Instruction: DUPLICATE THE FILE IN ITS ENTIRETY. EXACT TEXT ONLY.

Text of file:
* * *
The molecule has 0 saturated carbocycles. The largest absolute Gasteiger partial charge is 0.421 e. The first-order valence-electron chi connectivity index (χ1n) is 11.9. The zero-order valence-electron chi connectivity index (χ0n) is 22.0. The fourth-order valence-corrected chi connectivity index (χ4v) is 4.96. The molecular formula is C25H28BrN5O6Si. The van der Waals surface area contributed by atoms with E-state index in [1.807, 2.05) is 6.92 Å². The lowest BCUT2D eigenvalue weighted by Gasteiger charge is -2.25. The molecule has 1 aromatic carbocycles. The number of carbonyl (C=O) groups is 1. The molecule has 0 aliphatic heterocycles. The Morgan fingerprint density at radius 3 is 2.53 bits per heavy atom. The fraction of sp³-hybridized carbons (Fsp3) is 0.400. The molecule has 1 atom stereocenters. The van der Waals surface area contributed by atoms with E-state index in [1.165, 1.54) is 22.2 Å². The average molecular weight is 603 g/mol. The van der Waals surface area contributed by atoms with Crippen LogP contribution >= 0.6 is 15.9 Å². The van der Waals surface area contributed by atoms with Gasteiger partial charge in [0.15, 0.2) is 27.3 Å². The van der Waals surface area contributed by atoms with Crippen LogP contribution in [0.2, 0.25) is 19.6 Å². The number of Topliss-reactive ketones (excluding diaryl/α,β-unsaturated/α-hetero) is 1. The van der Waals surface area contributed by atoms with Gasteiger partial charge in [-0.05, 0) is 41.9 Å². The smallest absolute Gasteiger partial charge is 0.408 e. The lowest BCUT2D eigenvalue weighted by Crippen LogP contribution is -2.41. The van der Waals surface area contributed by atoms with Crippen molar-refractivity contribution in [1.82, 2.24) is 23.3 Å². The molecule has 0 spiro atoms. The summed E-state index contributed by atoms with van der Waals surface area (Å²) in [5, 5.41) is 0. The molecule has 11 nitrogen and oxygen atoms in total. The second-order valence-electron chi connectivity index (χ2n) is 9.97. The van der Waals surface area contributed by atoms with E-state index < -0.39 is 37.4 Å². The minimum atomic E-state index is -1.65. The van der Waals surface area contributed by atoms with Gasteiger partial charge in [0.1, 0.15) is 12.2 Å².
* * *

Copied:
The molecule has 0 saturated carbocycles. The largest absolute Gasteiger partial charge is 0.421 e. The first-order valence-electron chi connectivity index (χ1n) is 11.9. The zero-order valence-electron chi connectivity index (χ0n) is 22.0. The fourth-order valence-corrected chi connectivity index (χ4v) is 4.96. The molecular formula is C25H28BrN5O6Si. The van der Waals surface area contributed by atoms with E-state index in [1.807, 2.05) is 6.92 Å². The lowest BCUT2D eigenvalue weighted by Gasteiger charge is -2.25. The molecule has 1 aromatic carbocycles. The number of carbonyl (C=O) groups is 1. The molecule has 0 aliphatic heterocycles. The Morgan fingerprint density at radius 3 is 2.53 bits per heavy atom. The fraction of sp³-hybridized carbons (Fsp3) is 0.400. The molecule has 1 atom stereocenters. The van der Waals surface area contributed by atoms with E-state index in [1.165, 1.54) is 22.2 Å². The average molecular weight is 603 g/mol. The van der Waals surface area contributed by atoms with Crippen LogP contribution >= 0.6 is 15.9 Å². The van der Waals surface area contributed by atoms with Gasteiger partial charge in [0.15, 0.2) is 27.3 Å². The van der Waals surface area contributed by atoms with Crippen LogP contribution in [0.2, 0.25) is 19.6 Å². The number of Topliss-reactive ketones (excluding diaryl/α,β-unsaturated/α-hetero) is 1. The van der Waals surface area contributed by atoms with Gasteiger partial charge in [-0.05, 0) is 41.9 Å². The smallest absolute Gasteiger partial charge is 0.408 e. The lowest BCUT2D eigenvalue weighted by Crippen LogP contribution is -2.41. The van der Waals surface area contributed by atoms with Crippen molar-refractivity contribution in [1.82, 2.24) is 23.3 Å². The molecule has 0 spiro atoms. The summed E-state index contributed by atoms with van der Waals surface area (Å²) in [5, 5.41) is 0. The molecule has 11 nitrogen and oxygen atoms in total. The second-order valence-electron chi connectivity index (χ2n) is 9.97. The van der Waals surface area contributed by atoms with E-state index < -0.39 is 37.4 Å². The minimum atomic E-state index is -1.65. The van der Waals surface area contributed by atoms with Gasteiger partial charge in [0.1, 0.15) is 12.2 Å².